Protecting the integrity of the scientific record from a new kind of academic misconduct

At the Web of Science Group, we pride ourselves on protecting the integrity of the scholarly record. We are champions of high editorial standards and research practices, and our global team of in-house, publisher-independent editors are experts in their subjects.  So we are ever-vigilant to trends in unethical research practices, which pose a growing threat to legitimate scholarship worldwide.  Recently, we uncovered a new trend which we think is important to bring to light for wider discussion and action.

Our team in Russia received a tip from the local research community to a new form of publication fraud. The tip led to a website,  http://123mi.ru  set up by unscrupulous operators to serve as a virtual marketplace where authors can buy or sell authorship in academic manuscripts accepted for publication. This kind of peer-to-peer sharing, in “broad daylight” is not something we’ve seen before – so we conducted a quick analysis of the site, and its data, before taking swift action to alert our friends and colleagues in the scientific community.

There are no author names, or journal names indicated on the site – the journal name is available to buyers only. Sometimes as many as five authorships in a single article are offered for sale, with prices varying depending on place in the list of authors.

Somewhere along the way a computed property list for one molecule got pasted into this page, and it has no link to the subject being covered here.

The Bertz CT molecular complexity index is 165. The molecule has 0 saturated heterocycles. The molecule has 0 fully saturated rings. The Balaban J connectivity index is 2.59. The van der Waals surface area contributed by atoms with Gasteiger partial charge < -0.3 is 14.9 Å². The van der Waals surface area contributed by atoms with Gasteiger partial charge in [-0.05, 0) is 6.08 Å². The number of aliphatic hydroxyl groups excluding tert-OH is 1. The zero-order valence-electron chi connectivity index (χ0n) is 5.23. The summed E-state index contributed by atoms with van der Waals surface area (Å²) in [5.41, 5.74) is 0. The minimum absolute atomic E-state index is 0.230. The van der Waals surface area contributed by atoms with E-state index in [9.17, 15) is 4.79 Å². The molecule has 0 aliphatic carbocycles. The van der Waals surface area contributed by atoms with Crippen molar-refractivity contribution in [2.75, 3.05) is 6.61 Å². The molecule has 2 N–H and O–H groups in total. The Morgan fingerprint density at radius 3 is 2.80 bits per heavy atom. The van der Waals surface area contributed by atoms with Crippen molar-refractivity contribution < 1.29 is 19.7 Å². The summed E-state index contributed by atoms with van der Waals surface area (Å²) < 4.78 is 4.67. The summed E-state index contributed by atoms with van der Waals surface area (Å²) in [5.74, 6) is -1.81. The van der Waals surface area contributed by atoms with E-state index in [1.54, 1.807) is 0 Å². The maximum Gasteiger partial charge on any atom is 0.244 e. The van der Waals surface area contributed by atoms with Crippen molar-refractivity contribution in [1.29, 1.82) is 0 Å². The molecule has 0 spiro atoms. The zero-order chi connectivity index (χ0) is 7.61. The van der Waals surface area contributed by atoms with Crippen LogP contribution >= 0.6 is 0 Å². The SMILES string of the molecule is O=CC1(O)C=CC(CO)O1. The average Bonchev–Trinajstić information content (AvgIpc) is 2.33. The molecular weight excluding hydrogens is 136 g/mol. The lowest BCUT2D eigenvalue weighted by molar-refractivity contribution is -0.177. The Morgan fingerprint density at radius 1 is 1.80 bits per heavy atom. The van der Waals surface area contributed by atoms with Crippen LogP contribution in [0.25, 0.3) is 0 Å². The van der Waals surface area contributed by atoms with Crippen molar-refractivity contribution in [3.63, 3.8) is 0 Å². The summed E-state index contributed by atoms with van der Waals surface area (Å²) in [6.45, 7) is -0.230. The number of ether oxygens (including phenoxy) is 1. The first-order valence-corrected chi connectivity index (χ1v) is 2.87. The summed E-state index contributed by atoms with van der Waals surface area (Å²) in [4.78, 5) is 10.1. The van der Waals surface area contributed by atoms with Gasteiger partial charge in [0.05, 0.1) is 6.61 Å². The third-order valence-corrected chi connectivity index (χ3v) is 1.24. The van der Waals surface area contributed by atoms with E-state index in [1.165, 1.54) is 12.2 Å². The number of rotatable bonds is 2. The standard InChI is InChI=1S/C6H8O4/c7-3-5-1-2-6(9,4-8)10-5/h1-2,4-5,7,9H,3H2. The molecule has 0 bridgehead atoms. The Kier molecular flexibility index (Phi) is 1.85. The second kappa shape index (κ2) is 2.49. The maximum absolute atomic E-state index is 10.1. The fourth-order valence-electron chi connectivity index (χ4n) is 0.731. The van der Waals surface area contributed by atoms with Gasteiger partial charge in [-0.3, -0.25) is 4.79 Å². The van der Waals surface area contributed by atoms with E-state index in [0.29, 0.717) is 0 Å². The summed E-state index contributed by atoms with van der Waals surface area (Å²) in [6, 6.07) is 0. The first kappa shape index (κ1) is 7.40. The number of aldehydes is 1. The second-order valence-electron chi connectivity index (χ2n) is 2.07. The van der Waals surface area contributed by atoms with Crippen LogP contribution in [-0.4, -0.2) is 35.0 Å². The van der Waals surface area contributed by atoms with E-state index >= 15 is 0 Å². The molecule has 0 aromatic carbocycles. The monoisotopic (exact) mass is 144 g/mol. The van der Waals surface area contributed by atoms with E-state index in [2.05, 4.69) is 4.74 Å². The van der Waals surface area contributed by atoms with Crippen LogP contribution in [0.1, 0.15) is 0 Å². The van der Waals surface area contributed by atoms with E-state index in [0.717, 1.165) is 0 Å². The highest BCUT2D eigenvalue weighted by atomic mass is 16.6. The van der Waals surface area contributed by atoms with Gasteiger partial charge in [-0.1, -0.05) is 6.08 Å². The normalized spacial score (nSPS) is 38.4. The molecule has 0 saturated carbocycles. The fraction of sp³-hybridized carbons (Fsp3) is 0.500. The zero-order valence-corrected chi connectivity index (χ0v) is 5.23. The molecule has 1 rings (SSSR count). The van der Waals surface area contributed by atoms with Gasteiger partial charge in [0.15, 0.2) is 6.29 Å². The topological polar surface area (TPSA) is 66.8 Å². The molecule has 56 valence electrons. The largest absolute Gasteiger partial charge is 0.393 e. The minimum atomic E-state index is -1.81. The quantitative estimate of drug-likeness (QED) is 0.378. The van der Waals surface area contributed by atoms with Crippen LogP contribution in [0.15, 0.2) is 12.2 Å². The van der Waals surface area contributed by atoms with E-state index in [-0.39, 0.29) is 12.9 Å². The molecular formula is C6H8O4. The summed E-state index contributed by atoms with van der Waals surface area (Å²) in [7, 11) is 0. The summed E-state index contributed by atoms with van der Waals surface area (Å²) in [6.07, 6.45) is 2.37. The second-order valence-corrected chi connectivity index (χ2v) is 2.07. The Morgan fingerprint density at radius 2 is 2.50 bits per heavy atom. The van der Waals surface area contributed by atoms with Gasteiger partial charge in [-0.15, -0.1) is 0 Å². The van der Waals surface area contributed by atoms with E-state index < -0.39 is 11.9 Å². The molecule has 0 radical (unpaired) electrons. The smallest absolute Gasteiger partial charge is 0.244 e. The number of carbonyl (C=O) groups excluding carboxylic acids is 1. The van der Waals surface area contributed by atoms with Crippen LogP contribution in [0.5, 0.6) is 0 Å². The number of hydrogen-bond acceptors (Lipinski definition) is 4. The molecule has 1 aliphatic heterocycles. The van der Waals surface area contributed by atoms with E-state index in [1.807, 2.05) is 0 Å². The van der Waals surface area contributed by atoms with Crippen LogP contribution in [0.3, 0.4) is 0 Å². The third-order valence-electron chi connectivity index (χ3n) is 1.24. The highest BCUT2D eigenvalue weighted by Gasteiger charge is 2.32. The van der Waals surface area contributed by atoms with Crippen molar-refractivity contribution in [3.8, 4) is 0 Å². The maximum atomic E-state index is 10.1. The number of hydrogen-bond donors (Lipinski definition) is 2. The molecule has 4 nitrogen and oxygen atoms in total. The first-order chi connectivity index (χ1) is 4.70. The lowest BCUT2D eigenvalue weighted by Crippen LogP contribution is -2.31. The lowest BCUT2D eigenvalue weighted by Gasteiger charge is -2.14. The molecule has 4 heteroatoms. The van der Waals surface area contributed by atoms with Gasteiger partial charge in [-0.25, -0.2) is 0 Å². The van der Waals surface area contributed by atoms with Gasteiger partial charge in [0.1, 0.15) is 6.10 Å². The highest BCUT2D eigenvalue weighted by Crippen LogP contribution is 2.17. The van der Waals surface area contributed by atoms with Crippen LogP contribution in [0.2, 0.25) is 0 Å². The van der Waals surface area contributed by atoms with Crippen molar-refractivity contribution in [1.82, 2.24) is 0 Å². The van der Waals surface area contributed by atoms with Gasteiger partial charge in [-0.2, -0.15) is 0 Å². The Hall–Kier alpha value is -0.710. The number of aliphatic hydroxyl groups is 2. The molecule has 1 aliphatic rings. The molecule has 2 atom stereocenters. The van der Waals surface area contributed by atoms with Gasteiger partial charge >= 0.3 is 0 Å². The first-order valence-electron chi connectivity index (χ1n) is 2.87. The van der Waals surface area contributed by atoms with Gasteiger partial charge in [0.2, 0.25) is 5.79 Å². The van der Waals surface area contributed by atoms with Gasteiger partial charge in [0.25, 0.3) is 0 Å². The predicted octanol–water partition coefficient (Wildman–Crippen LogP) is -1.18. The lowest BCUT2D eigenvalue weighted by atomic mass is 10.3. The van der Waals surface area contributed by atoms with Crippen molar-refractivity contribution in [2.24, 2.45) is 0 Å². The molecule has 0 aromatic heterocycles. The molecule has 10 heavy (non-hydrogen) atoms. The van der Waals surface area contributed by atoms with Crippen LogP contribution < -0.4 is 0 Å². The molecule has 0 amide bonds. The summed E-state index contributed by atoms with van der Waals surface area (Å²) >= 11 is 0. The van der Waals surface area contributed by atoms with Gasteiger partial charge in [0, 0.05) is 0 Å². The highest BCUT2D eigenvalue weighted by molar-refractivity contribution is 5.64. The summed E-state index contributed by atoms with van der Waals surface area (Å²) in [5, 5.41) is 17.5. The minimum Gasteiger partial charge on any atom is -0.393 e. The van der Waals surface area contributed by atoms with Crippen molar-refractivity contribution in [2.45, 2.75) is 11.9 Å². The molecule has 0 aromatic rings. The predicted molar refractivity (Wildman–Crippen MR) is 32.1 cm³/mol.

The site claims to guarantee publication in journals that are indexed in Scopus and/or Web of Science. An analysis performed on July 15 reveals that of 344 articles with authorship offered for sale, 32 articles (9%) are allegedly indexed in the Web of Science, and 303 articles (88%) are allegedly indexed in Scopus. We believe that names of journals are revealed to the website customers after they make payment. Articles allegedly for sale are offered in a great variety of scholarly disciplines across natural and social sciences, and the humanities.

There is also available data on the last authorship transactions. Of these, on July 15 there were 183 deals for authorship in journals allegedly indexed in Scopus, and 11 allegedly indexed in the Web of Science. The geography of transactions covers primarily the post-Soviet area (Russia, Kazakhstan and Ukraine), but there are authorships sold outside of that region, notably to the United Arab Emirates, China and the UK.

The Web of Science editorial team has established 24 selection criteria specifically designed for editorial rigor and best practice. The quality evaluation criteria apply not only for selection of new Web of Science content, but also for monitoring currently indexed journals. While it is assuring that the number of affected articles is relatively small, of course we will be working hard to identify any journals that may have been targeted by this site. If they no longer meet our quality evaluation criteria, their coverage in the Web of Science will be ceased.

In the meantime, we have sent a cease and desist letter to the site owner, alerted the Committee on Publication Ethics, and worked with Retraction Watch to bring more attention to this new development.

It is the vigilance of the local academic community in Russia that helped us to uncover this new and malicious form of publication fraud. We remain firmly committed to working together with academic communities worldwide, and ask everyone to join us in protecting the integrity of academic research and upholding high ethical standards in global scholarly publishing.

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